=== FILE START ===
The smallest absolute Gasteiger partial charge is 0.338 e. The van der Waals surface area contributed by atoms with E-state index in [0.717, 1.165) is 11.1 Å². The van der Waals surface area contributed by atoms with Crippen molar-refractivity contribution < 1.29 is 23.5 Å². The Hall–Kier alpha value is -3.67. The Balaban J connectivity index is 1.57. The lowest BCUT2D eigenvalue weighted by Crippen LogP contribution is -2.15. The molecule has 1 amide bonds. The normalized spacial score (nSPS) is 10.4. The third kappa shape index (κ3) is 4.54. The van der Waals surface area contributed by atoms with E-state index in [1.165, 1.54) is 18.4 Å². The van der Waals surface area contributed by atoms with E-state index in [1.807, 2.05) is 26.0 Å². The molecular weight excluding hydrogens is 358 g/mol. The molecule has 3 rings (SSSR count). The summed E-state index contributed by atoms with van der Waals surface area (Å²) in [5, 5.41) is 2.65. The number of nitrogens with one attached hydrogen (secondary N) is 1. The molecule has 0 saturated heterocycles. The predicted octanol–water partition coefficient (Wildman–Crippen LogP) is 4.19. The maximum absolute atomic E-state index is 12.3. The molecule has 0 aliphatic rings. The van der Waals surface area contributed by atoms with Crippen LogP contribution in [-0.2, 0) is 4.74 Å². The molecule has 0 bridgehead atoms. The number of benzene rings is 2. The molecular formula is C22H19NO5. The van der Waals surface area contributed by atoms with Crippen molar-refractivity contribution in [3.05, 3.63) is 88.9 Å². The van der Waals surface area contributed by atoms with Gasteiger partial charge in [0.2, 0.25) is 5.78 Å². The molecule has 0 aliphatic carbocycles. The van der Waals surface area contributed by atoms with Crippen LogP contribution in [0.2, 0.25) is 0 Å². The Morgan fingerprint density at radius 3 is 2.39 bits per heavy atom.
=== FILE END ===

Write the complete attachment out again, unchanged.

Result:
The smallest absolute Gasteiger partial charge is 0.338 e. The van der Waals surface area contributed by atoms with E-state index in [0.717, 1.165) is 11.1 Å². The van der Waals surface area contributed by atoms with Crippen molar-refractivity contribution < 1.29 is 23.5 Å². The Hall–Kier alpha value is -3.67. The Balaban J connectivity index is 1.57. The lowest BCUT2D eigenvalue weighted by Crippen LogP contribution is -2.15. The molecule has 1 amide bonds. The normalized spacial score (nSPS) is 10.4. The third kappa shape index (κ3) is 4.54. The van der Waals surface area contributed by atoms with E-state index in [1.165, 1.54) is 18.4 Å². The van der Waals surface area contributed by atoms with E-state index in [1.807, 2.05) is 26.0 Å². The molecular weight excluding hydrogens is 358 g/mol. The molecule has 3 rings (SSSR count). The summed E-state index contributed by atoms with van der Waals surface area (Å²) in [5, 5.41) is 2.65. The number of nitrogens with one attached hydrogen (secondary N) is 1. The molecule has 0 saturated heterocycles. The predicted octanol–water partition coefficient (Wildman–Crippen LogP) is 4.19. The maximum absolute atomic E-state index is 12.3. The molecule has 0 aliphatic rings. The van der Waals surface area contributed by atoms with Crippen LogP contribution in [-0.2, 0) is 4.74 Å². The molecule has 0 bridgehead atoms. The number of benzene rings is 2. The molecular formula is C22H19NO5. The van der Waals surface area contributed by atoms with Crippen molar-refractivity contribution in [3.05, 3.63) is 88.9 Å². The van der Waals surface area contributed by atoms with Gasteiger partial charge in [0.2, 0.25) is 5.78 Å². The molecule has 0 aliphatic carbocycles. The van der Waals surface area contributed by atoms with Crippen LogP contribution in [0.2, 0.25) is 0 Å². The Morgan fingerprint density at radius 3 is 2.39 bits per heavy atom.